Detroit Free Press from Detroit, Michigan on February 10, 1985 · Page 68
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Detroit Free Press from Detroit, Michigan · Page 68

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Sunday, February 10, 1985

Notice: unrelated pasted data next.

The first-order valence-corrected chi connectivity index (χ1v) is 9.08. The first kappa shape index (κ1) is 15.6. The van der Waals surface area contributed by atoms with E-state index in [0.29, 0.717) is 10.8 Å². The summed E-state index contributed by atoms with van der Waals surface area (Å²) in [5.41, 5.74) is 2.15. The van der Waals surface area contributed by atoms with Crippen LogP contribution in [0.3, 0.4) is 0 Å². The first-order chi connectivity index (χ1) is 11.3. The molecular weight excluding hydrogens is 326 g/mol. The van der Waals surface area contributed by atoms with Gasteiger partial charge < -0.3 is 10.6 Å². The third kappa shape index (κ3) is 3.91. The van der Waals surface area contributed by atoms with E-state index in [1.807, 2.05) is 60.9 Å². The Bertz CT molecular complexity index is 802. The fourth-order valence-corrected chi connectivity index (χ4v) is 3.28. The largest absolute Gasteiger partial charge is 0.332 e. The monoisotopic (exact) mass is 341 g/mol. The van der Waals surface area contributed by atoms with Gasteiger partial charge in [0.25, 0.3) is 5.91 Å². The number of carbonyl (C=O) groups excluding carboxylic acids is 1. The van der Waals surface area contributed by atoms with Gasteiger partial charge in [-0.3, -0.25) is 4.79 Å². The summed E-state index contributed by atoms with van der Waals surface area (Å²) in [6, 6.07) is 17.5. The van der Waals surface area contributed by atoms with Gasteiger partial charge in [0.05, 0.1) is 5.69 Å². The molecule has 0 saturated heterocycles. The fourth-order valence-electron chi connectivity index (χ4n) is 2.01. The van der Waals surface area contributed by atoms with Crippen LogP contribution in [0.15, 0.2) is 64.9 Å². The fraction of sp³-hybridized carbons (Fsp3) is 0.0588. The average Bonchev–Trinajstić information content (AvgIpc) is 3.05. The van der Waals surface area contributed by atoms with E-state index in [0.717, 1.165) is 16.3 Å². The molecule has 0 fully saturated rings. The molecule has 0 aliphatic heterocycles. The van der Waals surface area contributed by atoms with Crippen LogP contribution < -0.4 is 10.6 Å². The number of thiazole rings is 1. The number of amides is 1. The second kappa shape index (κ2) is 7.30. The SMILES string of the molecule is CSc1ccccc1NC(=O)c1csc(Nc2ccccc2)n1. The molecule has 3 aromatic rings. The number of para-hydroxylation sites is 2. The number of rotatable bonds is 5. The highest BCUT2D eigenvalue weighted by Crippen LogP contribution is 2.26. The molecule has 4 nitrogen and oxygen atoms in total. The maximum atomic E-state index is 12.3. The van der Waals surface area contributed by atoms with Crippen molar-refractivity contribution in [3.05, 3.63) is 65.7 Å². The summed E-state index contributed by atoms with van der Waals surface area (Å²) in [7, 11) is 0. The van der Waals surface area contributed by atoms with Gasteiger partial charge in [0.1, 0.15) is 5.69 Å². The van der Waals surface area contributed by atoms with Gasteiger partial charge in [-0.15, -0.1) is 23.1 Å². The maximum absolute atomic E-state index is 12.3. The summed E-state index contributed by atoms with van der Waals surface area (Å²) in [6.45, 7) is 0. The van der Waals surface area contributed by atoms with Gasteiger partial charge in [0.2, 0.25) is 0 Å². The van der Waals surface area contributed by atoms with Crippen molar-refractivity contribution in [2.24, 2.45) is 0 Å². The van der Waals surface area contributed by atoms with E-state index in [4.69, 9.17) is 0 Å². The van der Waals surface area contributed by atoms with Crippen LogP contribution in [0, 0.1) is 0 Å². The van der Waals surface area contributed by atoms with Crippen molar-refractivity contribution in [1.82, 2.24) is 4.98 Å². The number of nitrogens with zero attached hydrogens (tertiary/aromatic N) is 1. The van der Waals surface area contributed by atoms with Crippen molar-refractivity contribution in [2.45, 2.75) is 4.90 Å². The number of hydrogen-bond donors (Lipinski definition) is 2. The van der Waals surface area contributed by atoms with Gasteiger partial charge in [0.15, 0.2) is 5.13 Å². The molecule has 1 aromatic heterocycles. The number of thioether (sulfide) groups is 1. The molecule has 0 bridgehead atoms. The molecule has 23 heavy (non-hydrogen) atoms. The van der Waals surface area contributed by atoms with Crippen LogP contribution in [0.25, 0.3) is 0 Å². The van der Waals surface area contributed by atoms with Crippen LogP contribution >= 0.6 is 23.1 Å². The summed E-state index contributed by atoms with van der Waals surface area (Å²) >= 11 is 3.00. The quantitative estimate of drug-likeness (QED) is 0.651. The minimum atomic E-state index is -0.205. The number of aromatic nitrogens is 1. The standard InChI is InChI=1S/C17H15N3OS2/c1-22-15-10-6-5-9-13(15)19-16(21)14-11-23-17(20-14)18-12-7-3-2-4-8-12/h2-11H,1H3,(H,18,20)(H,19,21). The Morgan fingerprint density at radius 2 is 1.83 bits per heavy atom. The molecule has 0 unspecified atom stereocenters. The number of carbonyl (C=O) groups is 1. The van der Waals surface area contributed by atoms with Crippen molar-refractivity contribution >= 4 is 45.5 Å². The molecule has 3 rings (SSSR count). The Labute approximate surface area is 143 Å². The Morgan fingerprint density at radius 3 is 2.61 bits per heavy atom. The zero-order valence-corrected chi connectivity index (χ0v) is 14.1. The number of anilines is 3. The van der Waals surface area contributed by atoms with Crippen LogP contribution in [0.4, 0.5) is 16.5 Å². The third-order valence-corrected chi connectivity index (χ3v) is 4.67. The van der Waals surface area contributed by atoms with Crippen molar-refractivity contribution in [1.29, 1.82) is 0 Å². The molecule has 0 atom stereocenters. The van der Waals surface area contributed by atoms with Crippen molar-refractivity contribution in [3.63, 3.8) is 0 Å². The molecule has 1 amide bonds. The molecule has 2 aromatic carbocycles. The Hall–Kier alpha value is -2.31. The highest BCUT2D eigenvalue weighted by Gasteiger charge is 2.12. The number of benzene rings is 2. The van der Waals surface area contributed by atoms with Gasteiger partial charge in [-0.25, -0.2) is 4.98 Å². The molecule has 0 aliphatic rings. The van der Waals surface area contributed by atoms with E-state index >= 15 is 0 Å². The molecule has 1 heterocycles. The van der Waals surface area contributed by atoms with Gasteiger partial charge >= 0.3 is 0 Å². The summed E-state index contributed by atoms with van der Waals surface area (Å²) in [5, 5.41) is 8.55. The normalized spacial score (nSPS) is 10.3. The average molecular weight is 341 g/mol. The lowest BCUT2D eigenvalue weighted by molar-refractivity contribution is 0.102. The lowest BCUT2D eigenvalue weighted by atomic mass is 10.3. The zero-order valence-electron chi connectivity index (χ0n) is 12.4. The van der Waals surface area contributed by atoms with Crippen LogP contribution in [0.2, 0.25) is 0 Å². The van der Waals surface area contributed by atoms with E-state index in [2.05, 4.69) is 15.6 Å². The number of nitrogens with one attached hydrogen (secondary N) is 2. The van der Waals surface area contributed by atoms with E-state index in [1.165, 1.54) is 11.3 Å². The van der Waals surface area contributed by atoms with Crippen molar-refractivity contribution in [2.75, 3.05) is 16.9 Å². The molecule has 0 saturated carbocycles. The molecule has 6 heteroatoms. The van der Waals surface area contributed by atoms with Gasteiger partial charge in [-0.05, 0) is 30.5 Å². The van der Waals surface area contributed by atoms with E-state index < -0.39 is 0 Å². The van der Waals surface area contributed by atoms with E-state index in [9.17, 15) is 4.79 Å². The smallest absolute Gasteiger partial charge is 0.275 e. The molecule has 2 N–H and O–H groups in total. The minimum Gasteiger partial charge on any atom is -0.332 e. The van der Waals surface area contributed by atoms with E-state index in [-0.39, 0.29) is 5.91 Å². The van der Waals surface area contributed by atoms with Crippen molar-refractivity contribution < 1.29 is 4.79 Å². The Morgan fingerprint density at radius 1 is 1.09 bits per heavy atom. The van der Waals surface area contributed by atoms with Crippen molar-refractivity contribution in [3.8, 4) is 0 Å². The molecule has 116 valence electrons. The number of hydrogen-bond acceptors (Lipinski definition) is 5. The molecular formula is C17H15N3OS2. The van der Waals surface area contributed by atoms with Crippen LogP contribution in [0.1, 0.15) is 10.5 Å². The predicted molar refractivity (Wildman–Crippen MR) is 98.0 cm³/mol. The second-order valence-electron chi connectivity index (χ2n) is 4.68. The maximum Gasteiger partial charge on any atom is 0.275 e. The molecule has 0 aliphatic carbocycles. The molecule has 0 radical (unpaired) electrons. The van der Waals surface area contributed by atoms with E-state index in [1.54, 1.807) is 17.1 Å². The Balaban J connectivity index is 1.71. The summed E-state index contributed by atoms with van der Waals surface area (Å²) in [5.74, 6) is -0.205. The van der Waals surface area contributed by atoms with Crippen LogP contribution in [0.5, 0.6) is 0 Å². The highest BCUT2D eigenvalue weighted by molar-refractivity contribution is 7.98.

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Hi- DETROIT FREE PRESSSUNDAY, FEB. 10, 1935 Those politicians sure think we Americans are fools , Poll after poll shows the contempt the American people have for politicians. What is more carefully concealed is the contempt American politicians have for the people. This contempt is the central, unstated fact of the current controversy over the budget. It explains the inconsistent and illogical behavior of the principal players in the sordid drama, including Ronald Reagan, Tip O'Neill and Bob Dole. Reagan, for starters, knows that much of his new budget isnonsense. He knows that it makes no sense to pretend to be sweeping up every wasteful odd and end in the welfare area while avoiding even a minimal attempt to contain Social Security, which dwarfs all of the above. ' Capitalizing on the American people's lack of memory, Reagan ignores his record of insisting on changes to rationalize the future financing of Social Security. Instead, the White House recalls only Reagan's one intellectual stumble on this subject when, cornered during the campaign, he foolishly promised not even to consider limiiing excessive planned increases in the 21st Century. REAGAN KNOWS this is stupid, even though his political advisers assure him that it helped him carry 49 f Louis VVL 1 lialteysei states. He knows that Social Security is heading inexorably for a receipts-vs.-outlays crisis that would mock all other efforts to bring order to federal finances. Secretly, he hopes Congress will override him and pass legislation to limit future benefit increases in Social Security four years ago, it acted on its own to pass tax indexing, which he had failed to propose, privately admired and subsequently embraced. Such action by Congress on Social Security would be good for the country, Reagan knows, but he is unwilling to risk his own political capital in its behalf. In short, Reagan is not on the level with the American people about Social Security. Which takes us to our noble leaders in Congress: Tip O'Neill, who vacillates between telling us what a national statesman he is and how Reagan's budget can stew in its own juices for all he cares, and Bob Dole, who can't quite decide whether it's going to be a better idea in 1988 to run for president for or against Reaganomics. Neither case of nonstop wind-sniffing displays any conspicuous reverence for the intellect of the populace allegedly being served. O'Neill's unwillingness to confront anything even faintly reminiscent of a politically challenging idea is so familiar that he has become a caricature of conventional Washington hauteur, but Dole because he is occasionally less predictable presents a more interesting case. OVER MUCH of the last three years, Dole's reputation was built on periodically convincing Reagan's aides that the old man would be crazy not to raise taxes. This approach may not have done beans for the deficit, which predictably grew larger every time Congress passed another economy-slowing tax, but it did wonders for the senator's media reputation as a moderate and a realist. Scant wonder a modicum of cynicism swelled beneath his brow. More recently, however, Dole seems to have sensed that the great unwashed are yearning for a new repertoire. Reading the 1 984 returns with close attention, he has backed away from one more round of tax increases, while affirming piously that not even national defense can be sacrosanct in a historic assault on federal spending. Alas, a contempt for the people's intelligence surfaces. For the debate on defense continues to miss the real issue which is not whether some buildup of depleted U.S. military strength is essential, but whether the continuing waste and mismanagement of Pentagon resources is to be maintained wherever politically convenient The classic point here, and one studiously avoided by White House and congressional leaders alike, is that billions are wasted on unnecessary and overlapping military bases all over the country. Until we get legislators willing to say: "And get rid of the outmoded base in my district, too," it will be apparent that all the talk about reducing our $2 trillion debt barely conceals the politicians' contempt for what we the people really want, understand and believe. And so the contemptible deficit burgeons. Lousma takes on new mission as consultant LOUSMA, from Page 1F ; Servo Kinetics, which was founded in; 1982 and posted 1984 sales of $1.3 million, repairs precision valves, hydraulic pumps and electronic circuit boards. , Environmental Research Institute of Michigan, a non-profit research and development group, designs remote sensing devices for laser scanners, radar and other defense and industrial uses. Lousma said he would help the institute look for new applications for its technologies in defense and environmental monitoring from space, promote its work and help it gain federal research and development grants. LOUSMA'S NEW CLIENTS say his previous connections with the aerospace industry are a plus, but his background in aerospace engineering is what they really value. Lousma has a bachelor's degree in aeronautical engineering from the University of Michigan and an advanced degree in aeronautical engineering from the U.S. Navy's postgraduate school in California. "Jack knows a lot of people, but Jack's expertise is really what we wanted Jack for," said George Kokalis, president and owner of Servo Kinetics Inc. Lousma says he has a rare combination of experiences that make him valuable to Rockwell International's effort to win a bid to build a permanent space station for the 1990s. "I'm one of the three guys in the world who has both flown the space shuttle and lived on the space station," he said. In addition to serving as commander of the Columbia space shuttle in 1982, Lousma was on the 59-day Sky-lab space shuttle mission in 1973. Asked if the visibility of his Senate campaign helped him line up his clients, Lousma said: "I don't go around promoting myself as either (astronaut or candidate). "I go around promoting myself as someone who knows the aerospace business, who has a lot of personal experience in it and who can help Michigan in (the) revitalization of its economy." Lousma says that after the November election, a number of local compa- i f -- - i ii jtnrm niMMii Above: Jack Lousma as an astronaut. Upper right: Lousma in his campaign for U.S. Senate. Right: Lousma as a business consultant. -. , ws8t :. ... J? " ' M ,,', . ..'.. AV . Jm nies contacted him about working with them on aerospace or defense projects. "They knew that I had a background in aerospace, that I knew people in aerospace and that I had a demanding technical type of a job where technical expertise would be required," he said. "So I understand their systems as well as being able to get them where they need to go." Lousma says he is leaving his op tions open for a 1988 Senate race. But he added:"I am not structuring my life at this point in time to accom modate a run for public office. I am simply trying to spend more time with my family and make a living. "I chose this because this is my basic interest," he said. "This is where my expertise lies." Players are split on question of auto quotas QUOTAS, from Page 1F administration has adopted no official policy on whether to ask the Japanese for a fifth year of quotas, according to a top White House official. In previous years, the United States always entered the negotiations with a number in mind, but no agreement was reached at a recent Cabinet council meeting on the issue, so no recommendation was made to President Reagan. "No one spoke up in favor of an extension this time," said one congressional source. Another administration source agrees that the meeting showed less sympathy for U.S. automakers than in the past. A classified Commerce Department report submitted to the Cabinet concluded that U.S. automakers are ready to compete with Japan, despite contrary claims from Chrysler Corp., Ford Motor Co., American Motors Corp. and the UAW, who want another extension. Brock and Commerce Secretary Malcolm Baldrige are thought to be undecided about whether to ask the Japanese for a fifth year of restraints, but both were critical last year of the large bonuses that auto executives were paid after a record profit year in 1983. U.S. automakers are sharply divided over the issue. FORD, CHRYSLER CORP. and AMC say the U.S. auto industry needs more time to toughen its ability to compete with Japan on cost and quality and fully recover its multibillion-dollar investment in new plants and products. "We've made a lot of progress since the restraints," said Ford Controller David McCammon. "We've increased productivity by 35 percent, improved quality by 55 percent and reduced our costs by $4.5 billion. But the competitive problem has not been completely licked," he said, adding that the strong U.S. dollar, which makes imported Import share of U.S. auto market, and Japan's share of the total. All Japan 1972 14.8 5.8 1973 15.4 6.6 1974 16.0 6,7 1975 18.3 9.5 1976 14.8 9.3 1977 18.5 12.2 1978 17.5 12.0 1979 21.7 16.6 1980 26.4 21.1 1981 27.1 21.7 1982 27.6 22,6 1983 25.9 20.9 1984 23.4 18.4 Sturca: Ford Motor Co. and industry reports goods cheaper for Americans, is exacerbating the situation. General Motors Corp., on the other hand, wants the quotas killed. GM, which owns an interest in two Japanese producers, Isuzu and Suzuki, would like to import about 300,000 Japanese cars a year to sell through GM dealers. That's something it won't be able to do unless the quotas are scrapped or loosened. Also lining up against the quotas are the roughly 7,000 imported car dealers throughout the U.S. Meanwhile, the two biggest Japanese car companies, Toyota and Nissan, are calling publicly for an end to the quotas. "That's a crock," said one administration source, citing the fact that the two Japanese giants make an estimated 70 to 90 percent of their total profits from U.S. sales. "That's what they say in public; privately, they want the controls to stay on," agreed a congressional source. Representatives of the largest Japanese car firms agree that Toyota, Nissan and Honda have profited mightily from the quotas. WITH THE supply of Japanese cars artificially limited in the United States, they can be sold before they even hit the lots, often for above the sticker prices and loaded with expensive extras. Even better for the larger Japanese firms, the quotas, which are allocated among the country's automakers by the Japanese government, give only small portions of the U.S. market to smaller Japanese firms and newcomers. The result has been to save the Japanese Big Three from the kind of fierce price competition they face in Japan. "You have seven or eight companies selling in a stagnant (Japanese) market of 3.5 million cars a year," said one analyst. "They compete mainly on price." The United States represents a profitable safety valve. What would happen if the quotas were lifted? An end to the quotas would likely mean cheaper Japanese cars, many investment analysts and car dealers believe. "Right now, I'm able to charge up to $1,000 above sticker on the Hondas I sell, strictly because of market conditions with the quotas," said Jeff Zem-brosky, a Pontiac and Honda dealer in Cedarburg, Wis. "If the quotas are lifted, I doubt I'd be able to keep doing that. Some Japanese cars just wouldn't be as hard to get in high volumes as they are now." MECHANICAL ENGINEERING EDITOR Outstanding opportunity for a talented technology writereditor to cover mechanical engineering for HIGH TECHNOLOGY, a paid subscriptionnews-stand magazine with a circulation of over 300, 000 Buslnesspeople and Technical Professionals. Candidates should have backgroundeducation In Engineering as well as knowledge of emerging technologies in the automobile, machine tool, metal working and other related Industries. The ability to analyze new developments and markets, plus excellent reporting and writing skills are also required. Send resume, writing samples, salary history to: EDITOR HIGH TECHNOLOGY 38 Commercial Wharf Boston, Mass. 02110 No Phone Calls Please THERE ARE two conflicting theo ries about how ending the restraints might impact U.S. carmakers. One is that there would be relatively little, if any, immediate effect, This theory says that even without the limits, the Japanese would not take dramatic steps to increase their share of the U.S. car market because they don't want to touch off a new wave of protectionist sentiment in Congress. The other view is that the Japanese share of the U.S. car market would mushroom within a short time, from around 1 8 percent now to as much as 35 or 40 percent by the end of the decade. According to industry estimates, Japan's share of the current market is about 20 percent. Lifting the quotas, some analysts also say, could mean less Japanese investment in the U.S. plants. Officials of the Mazda Motor Corp., for example, have said repeatedly that the main reason behind their decision to build a $450 million auto plant in Flat Rock was the expectation that the quotas would remain. One thing is clear, say analysts. If quotas were lifted, the small-car segment of the American car market would be most vulnerable. Because of lower manufacturing costs and the strong dollar-yen relationship, Japanese automakers can build a small car for $1,500 to $2,500 less than U.S. manufacturers. That has caused American automakers to lower small car prices to the extent that they make few, if any, profits on small-car sales. 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